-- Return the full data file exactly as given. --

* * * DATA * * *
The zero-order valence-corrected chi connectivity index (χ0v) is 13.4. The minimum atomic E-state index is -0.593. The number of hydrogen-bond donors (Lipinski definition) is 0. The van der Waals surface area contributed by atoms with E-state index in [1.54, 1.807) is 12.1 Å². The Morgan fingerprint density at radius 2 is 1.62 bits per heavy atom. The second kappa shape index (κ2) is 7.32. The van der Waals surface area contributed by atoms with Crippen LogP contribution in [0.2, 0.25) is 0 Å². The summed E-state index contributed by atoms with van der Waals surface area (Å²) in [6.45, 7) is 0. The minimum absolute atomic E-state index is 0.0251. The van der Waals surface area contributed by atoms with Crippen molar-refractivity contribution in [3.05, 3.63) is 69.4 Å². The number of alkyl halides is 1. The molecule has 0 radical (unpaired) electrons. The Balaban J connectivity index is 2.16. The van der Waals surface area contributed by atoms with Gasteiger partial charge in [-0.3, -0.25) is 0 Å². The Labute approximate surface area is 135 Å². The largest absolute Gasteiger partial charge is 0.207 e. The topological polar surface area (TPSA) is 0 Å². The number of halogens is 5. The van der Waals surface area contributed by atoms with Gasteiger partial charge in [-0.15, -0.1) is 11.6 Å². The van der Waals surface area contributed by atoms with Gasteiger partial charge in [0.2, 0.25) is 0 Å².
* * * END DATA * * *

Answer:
The zero-order valence-corrected chi connectivity index (χ0v) is 13.4. The minimum atomic E-state index is -0.593. The number of hydrogen-bond donors (Lipinski definition) is 0. The van der Waals surface area contributed by atoms with E-state index in [1.54, 1.807) is 12.1 Å². The Morgan fingerprint density at radius 2 is 1.62 bits per heavy atom. The second kappa shape index (κ2) is 7.32. The van der Waals surface area contributed by atoms with Crippen LogP contribution in [0.2, 0.25) is 0 Å². The summed E-state index contributed by atoms with van der Waals surface area (Å²) in [6.45, 7) is 0. The minimum absolute atomic E-state index is 0.0251. The van der Waals surface area contributed by atoms with Crippen molar-refractivity contribution in [3.05, 3.63) is 69.4 Å². The number of alkyl halides is 1. The molecule has 0 radical (unpaired) electrons. The Balaban J connectivity index is 2.16. The van der Waals surface area contributed by atoms with Gasteiger partial charge in [-0.3, -0.25) is 0 Å². The Labute approximate surface area is 135 Å². The largest absolute Gasteiger partial charge is 0.207 e. The topological polar surface area (TPSA) is 0 Å². The number of halogens is 5. The van der Waals surface area contributed by atoms with Gasteiger partial charge in [-0.15, -0.1) is 11.6 Å². The van der Waals surface area contributed by atoms with Gasteiger partial charge in [0.2, 0.25) is 0 Å².